2. Every postseason for the last I dunno, 15-20 years or so we’ve seen how important it is to have a deep and excellent bullpen. It’s not a luxury, it’s a necessity. Bullpens seem to be getting more attention this postseason because of that three-headed Kelvin Herrera-Wade Davis-Greg Holland monster in the Royals bullpen, but they’ve always been important. That’s why I think the Yankees absolutely have to re-sign David Robertson. Re-sign him and add more quality relievers as well, with Andrew Miller being the most obvious candidate. I like Adam Warren as much as the next guy and Shawn Kelley has his moments, but those two are best used as sixth and seventh inning types. Not eighth inning relievers. I have no concerns about Dellin Betances closing if that’s what it comes to, but how could you watch this past season and not see how valuable he was in a multi-inning setup role? With so many close games being played these days, stack that bullpen with as many power arms as possible. There will still be plenty of opportunities for guys like Jacob Lindgren and Nick Rumbelow next year.
3. I’m a power guy and chances are you knew that already. Homers are the single best outcome for any at-bat and doubles aren’t far behind. Pile up a bunch of extra-base hits and you’ll to score a ton of runs. Here, look:
Score more runs and you’re more likely to win. That’s the kind of hard-hitting analysis you’ve come to expect from RAB. Now, that said, man are the Royals fun to watch. Their brand of “put the ball in play and run like hell” controlled chaos is exciting and it has me on the edge of my seat with every pitch because you never know when they might take off. It really is fun and I’m sure it drives the other team nuts. I don’t buy it as a model for perennial contention — in case you haven’t noticed, the Royals have benefited from some enormously clutch homers this postseason, it hasn’t been all speed — but it’s worked for Kansas City these last eight games. It’s refreshing to see such a different style of play.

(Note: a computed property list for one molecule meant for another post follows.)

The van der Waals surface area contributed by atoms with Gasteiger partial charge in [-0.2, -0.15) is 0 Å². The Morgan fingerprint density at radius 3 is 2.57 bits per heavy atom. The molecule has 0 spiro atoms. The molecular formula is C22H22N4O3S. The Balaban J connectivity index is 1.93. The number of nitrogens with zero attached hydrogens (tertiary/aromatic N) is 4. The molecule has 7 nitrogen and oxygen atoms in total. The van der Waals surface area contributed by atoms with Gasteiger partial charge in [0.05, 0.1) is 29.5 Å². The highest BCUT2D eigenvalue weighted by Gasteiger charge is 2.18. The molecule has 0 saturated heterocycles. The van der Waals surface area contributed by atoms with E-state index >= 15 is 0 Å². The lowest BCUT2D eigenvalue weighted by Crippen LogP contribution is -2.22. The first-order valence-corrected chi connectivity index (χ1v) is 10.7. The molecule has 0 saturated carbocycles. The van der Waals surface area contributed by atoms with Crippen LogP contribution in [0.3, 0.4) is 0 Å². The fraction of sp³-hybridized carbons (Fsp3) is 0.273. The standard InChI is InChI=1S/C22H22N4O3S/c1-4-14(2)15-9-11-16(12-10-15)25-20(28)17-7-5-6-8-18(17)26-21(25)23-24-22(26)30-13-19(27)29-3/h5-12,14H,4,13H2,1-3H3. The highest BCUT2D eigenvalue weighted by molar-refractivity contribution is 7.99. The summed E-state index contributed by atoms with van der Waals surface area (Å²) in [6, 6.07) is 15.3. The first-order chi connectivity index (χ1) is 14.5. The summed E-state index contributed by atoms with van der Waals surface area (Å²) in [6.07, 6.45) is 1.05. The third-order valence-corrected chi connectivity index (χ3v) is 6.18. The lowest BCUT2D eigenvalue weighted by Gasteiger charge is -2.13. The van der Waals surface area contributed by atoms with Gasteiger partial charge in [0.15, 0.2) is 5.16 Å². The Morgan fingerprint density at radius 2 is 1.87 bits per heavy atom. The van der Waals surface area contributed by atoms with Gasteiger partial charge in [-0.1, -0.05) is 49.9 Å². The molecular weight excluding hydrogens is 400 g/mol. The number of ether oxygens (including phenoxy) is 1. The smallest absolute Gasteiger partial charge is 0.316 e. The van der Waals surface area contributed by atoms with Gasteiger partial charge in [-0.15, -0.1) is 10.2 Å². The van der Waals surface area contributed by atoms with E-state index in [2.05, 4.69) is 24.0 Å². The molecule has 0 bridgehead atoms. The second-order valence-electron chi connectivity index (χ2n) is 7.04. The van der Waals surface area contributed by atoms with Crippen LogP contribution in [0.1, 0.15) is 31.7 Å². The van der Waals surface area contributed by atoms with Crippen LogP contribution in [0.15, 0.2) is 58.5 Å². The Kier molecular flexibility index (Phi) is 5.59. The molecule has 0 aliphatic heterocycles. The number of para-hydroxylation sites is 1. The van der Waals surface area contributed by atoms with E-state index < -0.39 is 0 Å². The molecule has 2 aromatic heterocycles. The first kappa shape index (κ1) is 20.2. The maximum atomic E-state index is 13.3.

4. If the Giants win the World Series again, don’t we have to consider them a dynasty? Three titles in five years is pretty damn impressive. I’m pretty sure we’d all consider it a dynasty if the Yankees did it, wouldn’t we? I think the coolest thing about San Francisco’s recent success is all the roster turnover, specifically their regulars. Their 2010 and 2014 World Series rosters only have three position players (Buster Posey, Pablo Sandoval, former Yankee Travis Ishikawa (!)) and one starter (Madison Bumgarner) in common. In fact, if they win another championship this year, they’ll have had a different ace/closer combination in all three title years: Tim Lincecum/Brian Wilson in 2010, Matt Cain/Sergio Romo in 2012, and Bumgarner/Santiago Casilla in 2014. (Bumgarner is their Andy Pettitte, if you haven’t noticed.) Anyway, I don’t really know where I’m going with this. I just find the Giants recent success impressive. They’ve managed to win a bunch of championships without having people try to discredit them because of their massive payroll (sixth in MLB at $155M!).